Authors: Tom Engelhardt
Tags: #Current Affairs, #QuarkXPress, #ebook
© 2011 by Tom Engelhardt
Published in 2011 by Haymarket Books
PO Box 180165
Chicago, IL 60618
In the US, Consortium Book Sales and Distribution, www.cbsd.com
In Canada, Publishers Group Canada, www.pgcbooks.ca
In the UK, Turnaround Publisher Services, www.turnaround-uk.com
In Australia, Palgrave Macmillan, www.palgravemacmillan.com.au
All other countries, Publishers Group Worldwide, www.pgw.com
Cover design by Eric Ruder
Published with the generous support of Lannan Foundation
and the Wallace Global Fund.
Library of Congress cataloging-in-publication data is available.
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“Tom Engelhardt, as always, focuses his laser-like intelligence on a core problem that the media avoid: Obama’s stunning embrace of Bush’s secret government by surveillance, torture, and sanctioned assassination. A stunning polemic.”
—Mike Davis, author of
In Praise of Barbarians
Planet of Slums
“A tour de force.”
—Jeremy Scahill, author of
“There are a lot of ways to describe Tom Engelhardt’s astonishing service to this country’s conscience and imagination: you could portray him as our generation’s Orwell, standing aside from all conventional framings to see afresh our dilemmas and blind spots, as the diligent little boy sending in regular dispatches on the nakedness of the emperor and his empire, as a Bodhisattva dedicated to saving all beings through compassion and awareness, but analogies don’t really describe the mix of clear and sometimes hilarious writing, deep insight, superb information, empathy, and outrage that has been the core of Tom’s TomDispatches for almost a decade, or the extraordinary contribution they’ve made to the American dialogue. Check out this bundle of some of the best from that time span.”
—Rebecca Solnit, author of
Hope in the Dark
A Paradise Built in Hell
may have Blackwater/Xe, Halliburton, aircraft-carrier battle groups, deadly drones by the score, and the world’s largest military budget, but we have Tom Engelhardt—and a more powerful truth-seeking missile has seldom been invented. Long-time fans like me will be happy to see some of his most memorable pieces reprinted here, although woven together in a way that makes them still stronger; for anyone not yet familiar with his work, this is your chance to meet one of the most forceful analysts alive of our country’s dangerous, costly addiction to all things military.”
—Adam Hochschild, author of
To End All Wars
King Leopold’s Ghost
“Tom Engelhardt is the I. F. Stone of the post–9/11 age—seeing what others miss, calling attention to contradictions that others willfully ignore, insisting that Americans examine in full precisely those things that make us most uncomfortable.”
—Andrew J. Bacevich, author of
Washington Rules: America’s Path to Permanent War
“Tom Engelhardt is among our most trenchant critics of American perpetual war. Like I. F. Stone in the 1960s, he has an uncanny ability to ferret out and see clearly the ugly truths hidden in government reports and statistics. No cynic, he always measures the sordid reality against a bright vision of an America that lives up to its highest ideals.”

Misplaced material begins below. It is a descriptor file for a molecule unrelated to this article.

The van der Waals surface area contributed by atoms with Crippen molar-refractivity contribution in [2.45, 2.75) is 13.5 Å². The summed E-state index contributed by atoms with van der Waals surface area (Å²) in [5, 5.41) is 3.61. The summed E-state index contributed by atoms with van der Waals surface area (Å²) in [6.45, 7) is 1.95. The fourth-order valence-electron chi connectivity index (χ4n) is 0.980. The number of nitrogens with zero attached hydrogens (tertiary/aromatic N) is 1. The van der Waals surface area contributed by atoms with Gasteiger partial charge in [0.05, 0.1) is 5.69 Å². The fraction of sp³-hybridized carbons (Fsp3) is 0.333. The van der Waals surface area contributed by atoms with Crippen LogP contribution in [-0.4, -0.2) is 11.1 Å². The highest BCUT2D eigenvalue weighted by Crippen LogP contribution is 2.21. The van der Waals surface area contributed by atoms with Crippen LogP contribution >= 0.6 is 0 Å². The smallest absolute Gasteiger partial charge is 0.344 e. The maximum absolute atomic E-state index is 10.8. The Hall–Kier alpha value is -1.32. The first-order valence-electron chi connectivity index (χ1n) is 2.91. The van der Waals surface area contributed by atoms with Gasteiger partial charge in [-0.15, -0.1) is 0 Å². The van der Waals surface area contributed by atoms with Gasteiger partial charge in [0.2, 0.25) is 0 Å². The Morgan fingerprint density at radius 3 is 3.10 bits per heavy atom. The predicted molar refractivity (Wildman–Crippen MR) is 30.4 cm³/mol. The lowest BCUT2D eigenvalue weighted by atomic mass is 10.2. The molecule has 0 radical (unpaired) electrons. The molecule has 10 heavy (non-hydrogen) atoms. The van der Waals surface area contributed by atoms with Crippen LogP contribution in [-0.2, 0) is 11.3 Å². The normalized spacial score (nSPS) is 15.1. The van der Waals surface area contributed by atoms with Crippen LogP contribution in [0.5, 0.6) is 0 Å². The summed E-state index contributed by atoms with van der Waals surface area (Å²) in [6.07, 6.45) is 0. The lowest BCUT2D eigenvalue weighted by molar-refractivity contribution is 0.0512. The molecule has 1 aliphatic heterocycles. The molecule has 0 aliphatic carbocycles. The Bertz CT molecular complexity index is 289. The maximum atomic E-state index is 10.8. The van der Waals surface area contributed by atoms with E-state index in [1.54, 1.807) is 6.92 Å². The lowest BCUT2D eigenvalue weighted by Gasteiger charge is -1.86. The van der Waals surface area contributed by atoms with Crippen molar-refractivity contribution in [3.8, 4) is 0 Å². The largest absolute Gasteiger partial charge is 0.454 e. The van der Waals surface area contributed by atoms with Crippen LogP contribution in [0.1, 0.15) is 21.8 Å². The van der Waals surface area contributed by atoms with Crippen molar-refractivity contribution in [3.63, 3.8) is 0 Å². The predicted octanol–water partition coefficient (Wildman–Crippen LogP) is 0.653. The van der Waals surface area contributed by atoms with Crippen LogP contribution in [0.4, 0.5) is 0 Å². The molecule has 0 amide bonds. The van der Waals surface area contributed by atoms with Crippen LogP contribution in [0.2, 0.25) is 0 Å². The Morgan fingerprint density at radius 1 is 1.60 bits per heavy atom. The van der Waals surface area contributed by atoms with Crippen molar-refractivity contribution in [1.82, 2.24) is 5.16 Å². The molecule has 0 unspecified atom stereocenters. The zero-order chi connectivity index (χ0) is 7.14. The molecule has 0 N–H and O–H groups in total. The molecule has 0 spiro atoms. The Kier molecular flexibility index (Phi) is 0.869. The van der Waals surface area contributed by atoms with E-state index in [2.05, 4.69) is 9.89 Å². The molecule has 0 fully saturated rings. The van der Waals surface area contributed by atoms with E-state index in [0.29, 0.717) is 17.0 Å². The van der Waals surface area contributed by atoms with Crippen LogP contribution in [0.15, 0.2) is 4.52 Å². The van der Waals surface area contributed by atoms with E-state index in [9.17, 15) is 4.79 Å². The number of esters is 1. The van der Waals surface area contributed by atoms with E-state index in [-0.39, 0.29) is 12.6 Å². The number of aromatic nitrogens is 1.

—Juan R. Cole, professor of history at the University of Michigan
“Like an extended Motown shuffle with some hard-hitting Stax breaks, and never devoid of an all-too-human sense of humor and pathos, Tom’s book takes us for the ride. . . . [I]nvaluable in showing how the empire walks the walk and talks the talk.”
The American Way of War: How Bush’s Wars Became Obama’s
, Tom Engelhardt provides a clear-eyed examination of U.S. foreign policy in the Bush and Obama years, and details unsparingly how Obama has inherited—and in many cases exacerbated—the ills of the Bush era. . . . [A]n important book for anyone hoping to understand how the U.S. arrived at its current predicament during the Bush years, and how it remains in this predicament despite Obama’s best efforts—or perhaps because of them.”
—Inter Press Service
“Tom Engelhardt’s biting look at United States militarism,
The American Way of War
. . . [is] pithy . . . [and] alarming. . . . He takes on our war-possessed world with clear-eyed, penetrating precision.”
“Essential . . . seamlessly edited . . . establishes him as one of the grand chroniclers of the post-9/11 era.”
“These simple pleas for readers to reconsider an idea they might previously have taken for granted are one of the strengths of this book. Demonstrating Engelhardt’s experience as a professional editor, he avoids the overly strident or self-righteous condescension that characterizes too much online political writing, instead using clear and unvarnished prose to attack the fundamental principles of the post–September 11 mindset.”
Foreign Policy in Focus
“American history does not begin with 9/11, yet the worldview of so many in the United States since then has been shaped by how the mainstream media had colored events following the terrorist attacks. But to break free from that distorted perception which bears little resemblance to reality—as people once knew it—one needs the help of a little imagination. In Tom Engelhardt’s
The American Way of War: How Bush’s Wars Became Obama’s
, you could step back and see all the views that you had taken for granted challenged, as you indulge yourself in a world of ideas that are logical and straightforward but just were not quite vis-ible to you before. All of course are backed by key facts, sound analysis and invaluable context.”
Middle East Online
“With an excellent mind and an equally fine pen, Engelhardt demonstrates true patriotism to the American founding. . . . Reading such good prose invigorates like little else in this world of sorrows. But one should not consider Engelhardt merely a writer of golden prose. This body has a soul as well, and Engelhardt convincingly presents evidence as well as argument throughout the book. . . .
The American Way of War
is brimming with insights.”
“Excellent. . . . Anyone who wants to rebuild an antiwar movement . . . should read
The American Way of War
. . . . Reading this book feels like poking around with a flashlight in the unexamined corners of the post-9/11 American imperial mindset. . . . Sharp wit runs throughout the book. The section about the lack of media coverage of air campaigns, for example, is wonderfully titled ‘On Not Looking Up.’ Not only does this humor make